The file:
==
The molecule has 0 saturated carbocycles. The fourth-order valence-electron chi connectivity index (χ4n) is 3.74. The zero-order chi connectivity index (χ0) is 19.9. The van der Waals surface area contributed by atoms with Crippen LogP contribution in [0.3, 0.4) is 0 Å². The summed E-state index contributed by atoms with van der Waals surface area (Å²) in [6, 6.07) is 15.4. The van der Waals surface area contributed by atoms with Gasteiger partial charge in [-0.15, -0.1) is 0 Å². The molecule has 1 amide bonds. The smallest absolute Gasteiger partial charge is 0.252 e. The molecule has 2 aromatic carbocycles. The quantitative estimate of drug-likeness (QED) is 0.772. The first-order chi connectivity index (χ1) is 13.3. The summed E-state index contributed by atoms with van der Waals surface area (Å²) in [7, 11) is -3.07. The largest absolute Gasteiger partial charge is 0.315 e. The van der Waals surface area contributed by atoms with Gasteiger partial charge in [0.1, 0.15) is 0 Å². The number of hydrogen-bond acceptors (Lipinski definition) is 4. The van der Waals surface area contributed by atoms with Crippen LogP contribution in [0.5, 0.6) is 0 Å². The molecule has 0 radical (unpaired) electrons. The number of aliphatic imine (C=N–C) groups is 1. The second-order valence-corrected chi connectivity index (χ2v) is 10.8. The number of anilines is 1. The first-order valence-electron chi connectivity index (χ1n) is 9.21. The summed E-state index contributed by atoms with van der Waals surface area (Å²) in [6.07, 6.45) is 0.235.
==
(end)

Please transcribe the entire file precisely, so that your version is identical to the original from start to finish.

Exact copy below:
The molecule has 0 saturated carbocycles. The fourth-order valence-electron chi connectivity index (χ4n) is 3.74. The zero-order chi connectivity index (χ0) is 19.9. The van der Waals surface area contributed by atoms with Crippen LogP contribution in [0.3, 0.4) is 0 Å². The summed E-state index contributed by atoms with van der Waals surface area (Å²) in [6, 6.07) is 15.4. The van der Waals surface area contributed by atoms with Gasteiger partial charge in [-0.15, -0.1) is 0 Å². The molecule has 1 amide bonds. The smallest absolute Gasteiger partial charge is 0.252 e. The molecule has 2 aromatic carbocycles. The quantitative estimate of drug-likeness (QED) is 0.772. The first-order chi connectivity index (χ1) is 13.3. The summed E-state index contributed by atoms with van der Waals surface area (Å²) in [7, 11) is -3.07. The largest absolute Gasteiger partial charge is 0.315 e. The van der Waals surface area contributed by atoms with Gasteiger partial charge in [0.1, 0.15) is 0 Å². The number of hydrogen-bond acceptors (Lipinski definition) is 4. The van der Waals surface area contributed by atoms with Crippen LogP contribution in [0.5, 0.6) is 0 Å². The molecule has 0 radical (unpaired) electrons. The number of aliphatic imine (C=N–C) groups is 1. The second-order valence-corrected chi connectivity index (χ2v) is 10.8. The number of anilines is 1. The first-order valence-electron chi connectivity index (χ1n) is 9.21. The summed E-state index contributed by atoms with van der Waals surface area (Å²) in [6.07, 6.45) is 0.235.